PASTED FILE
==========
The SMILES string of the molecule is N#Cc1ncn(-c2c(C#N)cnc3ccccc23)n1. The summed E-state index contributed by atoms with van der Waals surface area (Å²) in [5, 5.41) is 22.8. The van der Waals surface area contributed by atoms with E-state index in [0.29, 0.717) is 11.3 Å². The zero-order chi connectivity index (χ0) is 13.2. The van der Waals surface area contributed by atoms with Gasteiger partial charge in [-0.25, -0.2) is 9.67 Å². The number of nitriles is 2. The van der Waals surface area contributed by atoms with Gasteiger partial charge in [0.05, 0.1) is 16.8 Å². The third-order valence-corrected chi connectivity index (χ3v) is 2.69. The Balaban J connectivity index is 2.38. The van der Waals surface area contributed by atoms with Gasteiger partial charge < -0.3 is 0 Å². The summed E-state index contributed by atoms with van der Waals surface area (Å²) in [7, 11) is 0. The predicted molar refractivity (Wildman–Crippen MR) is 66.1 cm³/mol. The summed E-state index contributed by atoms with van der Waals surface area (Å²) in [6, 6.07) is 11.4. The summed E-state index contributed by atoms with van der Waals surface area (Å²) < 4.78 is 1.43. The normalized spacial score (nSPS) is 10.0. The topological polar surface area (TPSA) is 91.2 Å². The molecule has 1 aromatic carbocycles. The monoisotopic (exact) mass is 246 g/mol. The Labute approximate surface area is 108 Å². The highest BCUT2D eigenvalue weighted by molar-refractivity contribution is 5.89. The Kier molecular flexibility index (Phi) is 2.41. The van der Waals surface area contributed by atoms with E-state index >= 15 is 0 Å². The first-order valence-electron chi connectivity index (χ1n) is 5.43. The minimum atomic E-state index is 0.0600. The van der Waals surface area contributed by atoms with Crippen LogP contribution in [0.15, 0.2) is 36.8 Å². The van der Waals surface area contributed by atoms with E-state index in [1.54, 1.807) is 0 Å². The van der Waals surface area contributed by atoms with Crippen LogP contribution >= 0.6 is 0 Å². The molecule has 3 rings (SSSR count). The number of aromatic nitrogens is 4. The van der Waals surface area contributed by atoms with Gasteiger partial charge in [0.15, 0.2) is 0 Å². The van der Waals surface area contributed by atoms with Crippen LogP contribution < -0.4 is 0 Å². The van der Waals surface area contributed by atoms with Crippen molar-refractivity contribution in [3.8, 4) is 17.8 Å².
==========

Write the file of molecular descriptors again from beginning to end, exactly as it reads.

The SMILES string of the molecule is N#Cc1ncn(-c2c(C#N)cnc3ccccc23)n1. The summed E-state index contributed by atoms with van der Waals surface area (Å²) in [5, 5.41) is 22.8. The van der Waals surface area contributed by atoms with E-state index in [0.29, 0.717) is 11.3 Å². The zero-order chi connectivity index (χ0) is 13.2. The van der Waals surface area contributed by atoms with Gasteiger partial charge in [-0.25, -0.2) is 9.67 Å². The number of nitriles is 2. The van der Waals surface area contributed by atoms with Gasteiger partial charge in [0.05, 0.1) is 16.8 Å². The third-order valence-corrected chi connectivity index (χ3v) is 2.69. The Balaban J connectivity index is 2.38. The van der Waals surface area contributed by atoms with Gasteiger partial charge < -0.3 is 0 Å². The summed E-state index contributed by atoms with van der Waals surface area (Å²) in [7, 11) is 0. The predicted molar refractivity (Wildman–Crippen MR) is 66.1 cm³/mol. The summed E-state index contributed by atoms with van der Waals surface area (Å²) in [6, 6.07) is 11.4. The summed E-state index contributed by atoms with van der Waals surface area (Å²) < 4.78 is 1.43. The normalized spacial score (nSPS) is 10.0. The topological polar surface area (TPSA) is 91.2 Å². The molecule has 1 aromatic carbocycles. The monoisotopic (exact) mass is 246 g/mol. The Labute approximate surface area is 108 Å². The highest BCUT2D eigenvalue weighted by molar-refractivity contribution is 5.89. The Kier molecular flexibility index (Phi) is 2.41. The van der Waals surface area contributed by atoms with E-state index >= 15 is 0 Å². The first-order valence-electron chi connectivity index (χ1n) is 5.43. The minimum atomic E-state index is 0.0600. The van der Waals surface area contributed by atoms with Crippen LogP contribution in [0.15, 0.2) is 36.8 Å². The van der Waals surface area contributed by atoms with E-state index in [1.54, 1.807) is 0 Å². The van der Waals surface area contributed by atoms with Crippen LogP contribution >= 0.6 is 0 Å². The molecule has 3 rings (SSSR count). The number of aromatic nitrogens is 4. The van der Waals surface area contributed by atoms with Gasteiger partial charge in [0.15, 0.2) is 0 Å². The van der Waals surface area contributed by atoms with Crippen LogP contribution < -0.4 is 0 Å². The van der Waals surface area contributed by atoms with Crippen molar-refractivity contribution in [3.8, 4) is 17.8 Å².